Revolution Lullabye

May 28, 2009

Pflugfelder, Review

Pflugfelder, Ehren Helmut. Review. Composition Forum 19 (Spring 2009).

Review of three recent books on plagiarism: Eisner/Vicinus Originality, Imitation, and Plagiarism; Howard/Robillard Pluralizing Plagiarism; March Plagiarism: Alchemy and Remedy.

Pflugfelder announces a subfield of “plagiarism studies” and looks to how three recently published texts in rhetoric and composition are moving beyond blaming and criminalizing the student and looking for “plagiarism-proof assignments” to considering plagiarism’s relationship to writing practices and its economic, cultural, institutional, and ideological frames. There has been a critical shift in how the field sees and defines plagiarism, one that refuses to see incidents as local crimes or mistakes, but instead tries to understand the entire global situation. 

Quotable Quotes

no longer “treating incidents of plagiarism like a crime or a symptom. They discuss it like it is – a constructed authorship practice lamented as a crisis and perpetuated by political, economic, and cultural paradigms.”

“change what defines and produces the problem”

Notable Notes

is it a shift the public will adopt?

postmodern, remix culture

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February 16, 2009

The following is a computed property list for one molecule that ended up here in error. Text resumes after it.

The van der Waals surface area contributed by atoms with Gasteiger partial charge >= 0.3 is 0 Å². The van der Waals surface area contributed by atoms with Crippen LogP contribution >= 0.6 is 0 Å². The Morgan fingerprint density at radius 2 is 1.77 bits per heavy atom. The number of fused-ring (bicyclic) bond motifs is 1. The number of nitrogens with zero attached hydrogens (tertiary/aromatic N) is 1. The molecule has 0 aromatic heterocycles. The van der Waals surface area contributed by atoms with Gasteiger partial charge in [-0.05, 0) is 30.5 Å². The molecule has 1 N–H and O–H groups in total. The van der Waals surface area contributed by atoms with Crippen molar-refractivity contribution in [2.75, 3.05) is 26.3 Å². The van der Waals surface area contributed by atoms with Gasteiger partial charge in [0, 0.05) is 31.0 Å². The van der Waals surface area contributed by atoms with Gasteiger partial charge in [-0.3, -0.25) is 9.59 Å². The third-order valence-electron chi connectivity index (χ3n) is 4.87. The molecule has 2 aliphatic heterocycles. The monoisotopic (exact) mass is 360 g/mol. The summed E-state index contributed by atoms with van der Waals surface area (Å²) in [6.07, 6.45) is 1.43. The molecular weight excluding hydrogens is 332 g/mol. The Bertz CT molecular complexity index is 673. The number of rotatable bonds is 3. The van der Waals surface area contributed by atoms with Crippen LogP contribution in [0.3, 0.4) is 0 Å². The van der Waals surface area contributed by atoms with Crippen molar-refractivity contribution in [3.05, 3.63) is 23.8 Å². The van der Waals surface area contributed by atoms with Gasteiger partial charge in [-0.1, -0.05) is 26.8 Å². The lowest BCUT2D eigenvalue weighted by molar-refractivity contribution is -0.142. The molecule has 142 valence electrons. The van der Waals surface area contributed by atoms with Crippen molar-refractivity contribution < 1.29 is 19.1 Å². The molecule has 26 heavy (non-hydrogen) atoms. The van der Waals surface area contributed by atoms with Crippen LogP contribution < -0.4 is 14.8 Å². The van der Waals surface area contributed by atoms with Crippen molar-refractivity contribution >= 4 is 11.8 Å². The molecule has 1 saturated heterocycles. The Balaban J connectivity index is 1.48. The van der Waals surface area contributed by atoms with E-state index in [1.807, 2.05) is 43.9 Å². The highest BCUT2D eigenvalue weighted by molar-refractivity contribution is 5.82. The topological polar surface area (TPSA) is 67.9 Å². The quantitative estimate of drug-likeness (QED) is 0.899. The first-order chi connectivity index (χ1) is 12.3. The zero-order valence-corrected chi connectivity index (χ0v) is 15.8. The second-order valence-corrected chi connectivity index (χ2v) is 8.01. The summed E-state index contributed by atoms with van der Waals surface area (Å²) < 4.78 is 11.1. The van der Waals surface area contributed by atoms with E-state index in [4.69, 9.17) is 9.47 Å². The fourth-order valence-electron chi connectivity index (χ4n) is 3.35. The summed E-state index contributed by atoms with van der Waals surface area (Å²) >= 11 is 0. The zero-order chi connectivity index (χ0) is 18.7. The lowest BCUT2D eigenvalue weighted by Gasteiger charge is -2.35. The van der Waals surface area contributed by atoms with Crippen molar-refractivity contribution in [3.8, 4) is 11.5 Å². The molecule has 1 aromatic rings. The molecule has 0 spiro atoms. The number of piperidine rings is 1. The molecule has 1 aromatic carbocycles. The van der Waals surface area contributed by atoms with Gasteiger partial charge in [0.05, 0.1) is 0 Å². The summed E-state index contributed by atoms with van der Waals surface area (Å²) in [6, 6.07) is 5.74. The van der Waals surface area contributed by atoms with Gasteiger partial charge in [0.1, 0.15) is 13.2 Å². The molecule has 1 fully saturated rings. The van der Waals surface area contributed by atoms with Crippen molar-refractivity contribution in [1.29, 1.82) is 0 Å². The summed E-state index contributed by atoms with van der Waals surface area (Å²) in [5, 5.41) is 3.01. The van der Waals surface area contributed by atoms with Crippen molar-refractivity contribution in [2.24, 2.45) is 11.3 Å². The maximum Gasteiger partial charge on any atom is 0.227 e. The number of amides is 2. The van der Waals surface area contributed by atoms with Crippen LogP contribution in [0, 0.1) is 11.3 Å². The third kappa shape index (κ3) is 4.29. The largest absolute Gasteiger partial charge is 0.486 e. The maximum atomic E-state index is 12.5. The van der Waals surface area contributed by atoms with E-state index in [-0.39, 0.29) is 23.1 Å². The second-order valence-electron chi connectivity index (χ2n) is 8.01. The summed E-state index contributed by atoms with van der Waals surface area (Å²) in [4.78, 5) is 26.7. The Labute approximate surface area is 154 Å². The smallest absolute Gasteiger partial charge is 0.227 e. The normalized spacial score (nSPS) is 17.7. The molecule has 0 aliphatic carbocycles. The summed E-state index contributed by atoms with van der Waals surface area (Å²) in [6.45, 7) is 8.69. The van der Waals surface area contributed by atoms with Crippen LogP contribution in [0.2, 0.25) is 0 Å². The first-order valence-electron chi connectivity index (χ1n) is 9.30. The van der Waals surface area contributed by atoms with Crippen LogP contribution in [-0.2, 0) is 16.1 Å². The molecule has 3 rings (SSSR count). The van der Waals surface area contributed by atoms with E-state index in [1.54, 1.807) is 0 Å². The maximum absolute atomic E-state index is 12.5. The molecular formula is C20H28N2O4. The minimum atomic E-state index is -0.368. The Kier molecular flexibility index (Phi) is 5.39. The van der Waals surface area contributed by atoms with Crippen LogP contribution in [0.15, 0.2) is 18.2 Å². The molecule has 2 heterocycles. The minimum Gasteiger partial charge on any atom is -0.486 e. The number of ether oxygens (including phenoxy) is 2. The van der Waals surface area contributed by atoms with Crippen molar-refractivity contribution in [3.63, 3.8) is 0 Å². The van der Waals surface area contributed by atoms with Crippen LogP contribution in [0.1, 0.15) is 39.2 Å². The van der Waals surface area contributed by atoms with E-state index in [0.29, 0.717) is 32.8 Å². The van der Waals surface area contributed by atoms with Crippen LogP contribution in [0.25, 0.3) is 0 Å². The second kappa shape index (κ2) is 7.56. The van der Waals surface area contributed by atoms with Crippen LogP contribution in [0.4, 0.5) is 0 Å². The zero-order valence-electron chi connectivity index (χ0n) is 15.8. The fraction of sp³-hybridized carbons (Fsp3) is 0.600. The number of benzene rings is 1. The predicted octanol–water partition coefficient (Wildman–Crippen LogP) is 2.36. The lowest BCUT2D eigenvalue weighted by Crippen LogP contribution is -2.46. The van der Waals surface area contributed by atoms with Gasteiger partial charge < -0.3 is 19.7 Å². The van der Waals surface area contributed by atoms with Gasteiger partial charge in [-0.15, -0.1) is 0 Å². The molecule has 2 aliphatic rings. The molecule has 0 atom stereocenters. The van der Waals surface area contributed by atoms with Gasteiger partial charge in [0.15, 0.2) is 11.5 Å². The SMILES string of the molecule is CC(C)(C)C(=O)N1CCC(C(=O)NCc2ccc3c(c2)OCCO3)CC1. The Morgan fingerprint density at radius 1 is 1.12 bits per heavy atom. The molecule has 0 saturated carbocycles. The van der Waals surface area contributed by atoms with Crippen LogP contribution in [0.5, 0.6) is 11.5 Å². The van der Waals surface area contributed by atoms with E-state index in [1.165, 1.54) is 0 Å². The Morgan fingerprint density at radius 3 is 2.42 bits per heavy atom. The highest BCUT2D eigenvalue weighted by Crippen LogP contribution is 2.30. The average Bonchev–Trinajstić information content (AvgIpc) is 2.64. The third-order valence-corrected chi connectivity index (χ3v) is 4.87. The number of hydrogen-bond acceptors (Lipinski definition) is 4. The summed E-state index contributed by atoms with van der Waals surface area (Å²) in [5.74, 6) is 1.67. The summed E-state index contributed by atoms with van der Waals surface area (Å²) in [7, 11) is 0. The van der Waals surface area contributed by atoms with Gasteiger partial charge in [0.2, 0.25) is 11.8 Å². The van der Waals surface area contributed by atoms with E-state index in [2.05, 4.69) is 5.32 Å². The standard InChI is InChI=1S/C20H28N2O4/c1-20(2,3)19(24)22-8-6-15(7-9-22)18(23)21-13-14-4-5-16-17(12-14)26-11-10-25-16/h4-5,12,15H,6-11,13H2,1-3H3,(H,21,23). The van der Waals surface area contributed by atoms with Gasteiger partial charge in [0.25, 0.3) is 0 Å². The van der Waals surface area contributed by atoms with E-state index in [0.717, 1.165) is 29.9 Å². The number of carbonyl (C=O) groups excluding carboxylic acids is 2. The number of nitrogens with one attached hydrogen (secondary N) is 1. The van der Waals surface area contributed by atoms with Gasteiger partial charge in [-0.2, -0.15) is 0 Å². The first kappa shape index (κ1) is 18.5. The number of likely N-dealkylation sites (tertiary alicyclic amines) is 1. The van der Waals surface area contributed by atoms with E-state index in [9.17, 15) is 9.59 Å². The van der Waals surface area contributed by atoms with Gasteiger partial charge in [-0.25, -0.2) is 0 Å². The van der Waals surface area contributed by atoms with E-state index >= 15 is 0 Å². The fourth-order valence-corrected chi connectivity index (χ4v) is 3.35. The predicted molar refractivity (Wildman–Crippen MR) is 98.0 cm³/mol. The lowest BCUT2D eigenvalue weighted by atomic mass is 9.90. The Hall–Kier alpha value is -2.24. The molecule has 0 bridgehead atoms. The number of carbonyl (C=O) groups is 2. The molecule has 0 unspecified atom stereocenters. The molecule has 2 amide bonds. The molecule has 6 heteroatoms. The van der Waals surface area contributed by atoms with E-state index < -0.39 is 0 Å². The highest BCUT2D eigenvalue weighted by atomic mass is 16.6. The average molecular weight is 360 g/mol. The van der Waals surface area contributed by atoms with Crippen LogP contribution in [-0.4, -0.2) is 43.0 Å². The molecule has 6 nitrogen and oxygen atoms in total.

Strickland, How to Compose a Capitalist

Strickland, Donna. “How to Compose a Capitalist: The Predicament of Required Writing in a Free Market Curriculum.” Composition Forum 9:1 (Spring 1998) 25-38.

Composition’s low status in the academy is not due to its pedagogical orientation. Rather, composition’s status is a result of the fact that it is the sole required course in a university designed around the concept of liberalism and free choice, a concept that indoctrinates students in the ideologies of individualism and competition that are necessary for a capitalist society. Strickland traces composition’s contradictory place in the academy to the pedagogical reform movements at Harvard under Charles Eliot, who instated the modern liberal arts elective curriculum. Composition served as required cultural capital that students must secure before moving on to become independent capitalist men, ready to interact with their instructors in a business relationship and become a free-thinking man able to own himself and his own choices. Thus, modern progressive composition pedagogies that attempt to subvert the system by giving students the freedom to choose their own topics are actually just making composition like the rest of the university, where student choice through the major and elective system dictates the curriculum.

Quotable Quotes

Progressive composition pedagogies are really “reinscribing rather than resisting the dominant discourse of the university, that of the free capitalist individual” (36).

“The new university set itself up as a place to construct free, self-motivated, white male subjects, the very subjects necessary for the logic of American industrial capitalism” (26).

Notable Notes

choice is self-regulation, free students, self-governing, competition-driven

good English is necessary cultural capital for which to enter the system to have wealth, power, and the language of capitalism

women are not fit nor strong enough for the rigors of the capitalist liberal arts curriculum

teacher serves as a “model of masculine ability” (33)

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